Although Ekurhuleni’s 2017/18 budget announced was “reasonably pro-poor”, the DA will not be supporting it. Picture: Nhlanhla Phillips
Johannesburg – Although Ekurhuleni’s 2017/18 budget announced on Thursday was “reasonably pro-poor”, the DA will not be supporting it due to the city’s failure to administer “prudent financial management”.

This was the view of DA councillor Simon Lapping, who told The Star that this year’s budget seemed pro-poor because of the R6.4billion capital expenditure allocation but would not be properly implemented due to the city’s poor planning.

“Many capita projects have been carried over for years and this will continue,” Lapping said.

“Judging by the previous third quarter performance of Ekurhuleni, only 46% of the capital budget had been spent,” he added.

“It is clear to the DA that prudent financial management is not a high priority. We in the DA will not be supporting the budget,” he asserted.

Member of the mayoral committee for finance and economic development Doctor Xhakaza said in his speech, delivered at the Ke-Ditselana Village in Katlehong, that the city was on a quest “to accelerate service delivery and improve the standard of living in the region”, and had “increased the capital budget to R6.4bn for 2017/18, a 23% leap from the 2016/17 adjusted budget which totalled R5.1bn.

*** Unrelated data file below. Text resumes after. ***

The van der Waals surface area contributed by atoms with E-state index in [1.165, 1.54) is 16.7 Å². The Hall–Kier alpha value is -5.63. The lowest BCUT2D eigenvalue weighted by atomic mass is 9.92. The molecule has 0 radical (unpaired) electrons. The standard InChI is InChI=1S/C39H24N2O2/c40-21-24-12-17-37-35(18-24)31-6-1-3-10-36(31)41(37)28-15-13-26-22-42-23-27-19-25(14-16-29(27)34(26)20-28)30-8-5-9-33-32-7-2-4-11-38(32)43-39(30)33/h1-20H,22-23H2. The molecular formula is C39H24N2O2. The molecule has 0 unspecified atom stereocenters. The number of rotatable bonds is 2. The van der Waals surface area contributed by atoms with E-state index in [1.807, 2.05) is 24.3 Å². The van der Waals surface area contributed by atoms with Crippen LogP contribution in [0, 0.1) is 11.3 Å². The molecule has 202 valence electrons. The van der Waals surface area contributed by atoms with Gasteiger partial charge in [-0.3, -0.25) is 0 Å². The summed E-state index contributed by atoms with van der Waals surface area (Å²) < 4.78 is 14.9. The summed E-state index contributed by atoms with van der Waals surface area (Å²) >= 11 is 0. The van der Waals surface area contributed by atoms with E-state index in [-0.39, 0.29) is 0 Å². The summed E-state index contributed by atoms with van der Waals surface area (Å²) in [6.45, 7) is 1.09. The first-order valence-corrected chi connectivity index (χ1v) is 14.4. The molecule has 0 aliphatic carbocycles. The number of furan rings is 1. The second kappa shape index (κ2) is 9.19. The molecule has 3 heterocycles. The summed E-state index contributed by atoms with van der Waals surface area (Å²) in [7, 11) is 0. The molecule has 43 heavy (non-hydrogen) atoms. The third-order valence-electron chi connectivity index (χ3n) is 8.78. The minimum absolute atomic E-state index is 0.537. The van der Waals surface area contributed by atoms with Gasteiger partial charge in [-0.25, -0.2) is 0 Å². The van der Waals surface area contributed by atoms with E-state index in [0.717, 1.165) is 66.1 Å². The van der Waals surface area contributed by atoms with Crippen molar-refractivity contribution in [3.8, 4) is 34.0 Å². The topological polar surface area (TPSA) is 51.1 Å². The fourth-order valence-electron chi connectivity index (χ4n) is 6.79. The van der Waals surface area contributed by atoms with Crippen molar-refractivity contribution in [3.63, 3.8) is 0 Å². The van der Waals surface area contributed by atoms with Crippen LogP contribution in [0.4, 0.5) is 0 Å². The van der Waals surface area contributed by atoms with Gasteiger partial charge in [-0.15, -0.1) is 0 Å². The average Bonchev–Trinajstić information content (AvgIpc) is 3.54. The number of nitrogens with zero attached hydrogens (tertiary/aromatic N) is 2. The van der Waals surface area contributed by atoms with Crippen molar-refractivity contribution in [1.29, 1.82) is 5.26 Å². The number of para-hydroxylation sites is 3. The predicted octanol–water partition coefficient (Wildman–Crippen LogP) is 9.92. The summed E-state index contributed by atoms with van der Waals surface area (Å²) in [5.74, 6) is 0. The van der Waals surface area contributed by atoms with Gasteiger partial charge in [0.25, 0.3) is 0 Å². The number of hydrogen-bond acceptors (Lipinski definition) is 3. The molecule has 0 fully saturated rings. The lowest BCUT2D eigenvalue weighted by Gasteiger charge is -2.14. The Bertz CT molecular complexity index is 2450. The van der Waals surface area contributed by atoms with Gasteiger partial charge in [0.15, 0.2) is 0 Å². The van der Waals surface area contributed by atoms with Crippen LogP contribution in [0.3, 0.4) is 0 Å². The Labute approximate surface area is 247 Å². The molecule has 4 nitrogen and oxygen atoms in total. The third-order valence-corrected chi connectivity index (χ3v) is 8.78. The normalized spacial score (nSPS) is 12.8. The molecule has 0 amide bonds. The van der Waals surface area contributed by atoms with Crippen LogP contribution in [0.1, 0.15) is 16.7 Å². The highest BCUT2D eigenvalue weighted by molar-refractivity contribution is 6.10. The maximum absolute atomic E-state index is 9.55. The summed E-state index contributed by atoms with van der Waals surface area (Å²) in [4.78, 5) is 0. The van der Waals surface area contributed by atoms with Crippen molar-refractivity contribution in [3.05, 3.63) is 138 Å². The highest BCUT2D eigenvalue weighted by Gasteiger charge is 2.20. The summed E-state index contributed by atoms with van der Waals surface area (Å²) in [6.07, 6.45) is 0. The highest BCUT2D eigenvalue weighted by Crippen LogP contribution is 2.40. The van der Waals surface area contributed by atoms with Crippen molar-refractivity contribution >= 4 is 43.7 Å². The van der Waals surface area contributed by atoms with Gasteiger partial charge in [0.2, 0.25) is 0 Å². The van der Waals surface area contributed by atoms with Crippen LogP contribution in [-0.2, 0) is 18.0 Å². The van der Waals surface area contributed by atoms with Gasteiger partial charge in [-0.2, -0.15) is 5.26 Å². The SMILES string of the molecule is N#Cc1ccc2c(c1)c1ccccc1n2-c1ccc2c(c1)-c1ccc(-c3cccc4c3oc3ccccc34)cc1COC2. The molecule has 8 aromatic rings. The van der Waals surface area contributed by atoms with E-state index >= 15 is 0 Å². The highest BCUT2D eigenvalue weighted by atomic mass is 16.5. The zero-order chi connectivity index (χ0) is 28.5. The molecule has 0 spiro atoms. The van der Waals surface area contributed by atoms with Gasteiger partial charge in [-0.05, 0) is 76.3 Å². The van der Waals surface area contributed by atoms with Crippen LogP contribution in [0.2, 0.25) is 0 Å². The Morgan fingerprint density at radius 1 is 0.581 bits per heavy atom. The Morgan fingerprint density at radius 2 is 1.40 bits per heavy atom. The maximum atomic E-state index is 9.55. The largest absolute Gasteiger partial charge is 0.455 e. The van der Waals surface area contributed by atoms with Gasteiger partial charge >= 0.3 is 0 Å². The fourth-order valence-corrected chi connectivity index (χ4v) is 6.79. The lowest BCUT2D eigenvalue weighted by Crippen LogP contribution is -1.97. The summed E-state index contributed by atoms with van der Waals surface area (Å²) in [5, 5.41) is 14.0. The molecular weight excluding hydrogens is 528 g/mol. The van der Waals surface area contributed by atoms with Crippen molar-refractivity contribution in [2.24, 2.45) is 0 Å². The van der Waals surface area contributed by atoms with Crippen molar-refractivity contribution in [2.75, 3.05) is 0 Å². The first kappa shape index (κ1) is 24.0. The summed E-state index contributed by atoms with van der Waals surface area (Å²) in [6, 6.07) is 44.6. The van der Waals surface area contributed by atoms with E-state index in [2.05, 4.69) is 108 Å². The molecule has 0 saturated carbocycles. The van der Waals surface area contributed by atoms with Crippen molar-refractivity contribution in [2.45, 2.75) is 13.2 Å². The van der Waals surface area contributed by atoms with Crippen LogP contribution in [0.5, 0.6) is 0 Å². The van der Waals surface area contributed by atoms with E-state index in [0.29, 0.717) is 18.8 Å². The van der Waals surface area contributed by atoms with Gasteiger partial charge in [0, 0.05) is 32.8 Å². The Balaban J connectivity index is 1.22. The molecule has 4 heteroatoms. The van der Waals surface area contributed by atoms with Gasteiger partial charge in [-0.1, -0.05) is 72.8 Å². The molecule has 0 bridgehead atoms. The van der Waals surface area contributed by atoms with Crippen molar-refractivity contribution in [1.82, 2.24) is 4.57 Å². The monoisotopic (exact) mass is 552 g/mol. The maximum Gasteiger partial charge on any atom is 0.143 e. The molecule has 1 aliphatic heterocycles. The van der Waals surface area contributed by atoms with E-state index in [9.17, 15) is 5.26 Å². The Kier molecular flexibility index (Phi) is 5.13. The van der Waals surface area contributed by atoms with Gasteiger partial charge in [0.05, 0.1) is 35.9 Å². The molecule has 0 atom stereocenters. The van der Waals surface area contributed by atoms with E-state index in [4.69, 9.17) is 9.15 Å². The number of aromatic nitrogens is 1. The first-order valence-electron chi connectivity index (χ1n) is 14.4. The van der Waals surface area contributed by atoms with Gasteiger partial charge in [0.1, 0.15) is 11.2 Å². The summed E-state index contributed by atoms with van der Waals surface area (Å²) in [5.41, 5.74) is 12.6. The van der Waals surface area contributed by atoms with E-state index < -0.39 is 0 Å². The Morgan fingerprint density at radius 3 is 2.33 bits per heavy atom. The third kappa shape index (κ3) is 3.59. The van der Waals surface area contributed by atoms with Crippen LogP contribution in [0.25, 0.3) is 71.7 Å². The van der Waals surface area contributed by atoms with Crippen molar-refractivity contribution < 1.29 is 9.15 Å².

“We have also set aside a record R20bn capital budget over the next three years,” Xhakaza added.

Regarding tariff increases, water increased by 10%, sanitation by 9%, refuse removal by 7.5% and electricity by 1.88%.

This was a sharp drop in electricity increases compared with the previous two financial years – 2015/16 and 2016/17 – which recorded increases of 12.2% and 9.4% respectively.

Xhakaza said in his speech that the “decline in electricity demand over the past three years resulted in a zero growth of revenue in the following budget year”.

Asked by The Star how the city would mitigate against the loss in electricity revenue, spokesperson Themba Gadebe said: “Ekurhuleni has initiated illegal connection blitzes to minimise revenue losses."

“We are completing a programme to audit large business and this will be taken to small businesses and residents.”

Gadebe added: “We will also be auditing prepaid electricity meters.”

Xhakaza also announced a bullish drive to promote small business development through the city’s procurement processes by allocating R12bn of “procurement opportunities” over the next three years to local entrepreneurs.

Of this, an allocation of R3.5bn was made available in the 2017/18 financial year.

This included:

* R1bn (per annum) for 2000 youth-owned enterprises;

* R500m (per annum) for 100 emerging construction com- panies;

* R500m for black industrialists;

* R500m for community trade in service; and

* R112m for community-based planning.

“Our people will also be excited to know that we have already amended our supply chain management policy to ensure that a minimum of 30% of our procurement expenditure is reinvested in local communities,” Xhakaza enthused.

However, Lapping poured cold water on the MMC’s ambitious plans.

He said: “Due to the large volume of corruption and fraud it is clear the ANC cadres are here for a feeding frenzy.

“It is clear from past experience that this budget will not be fulfilled.”

The Star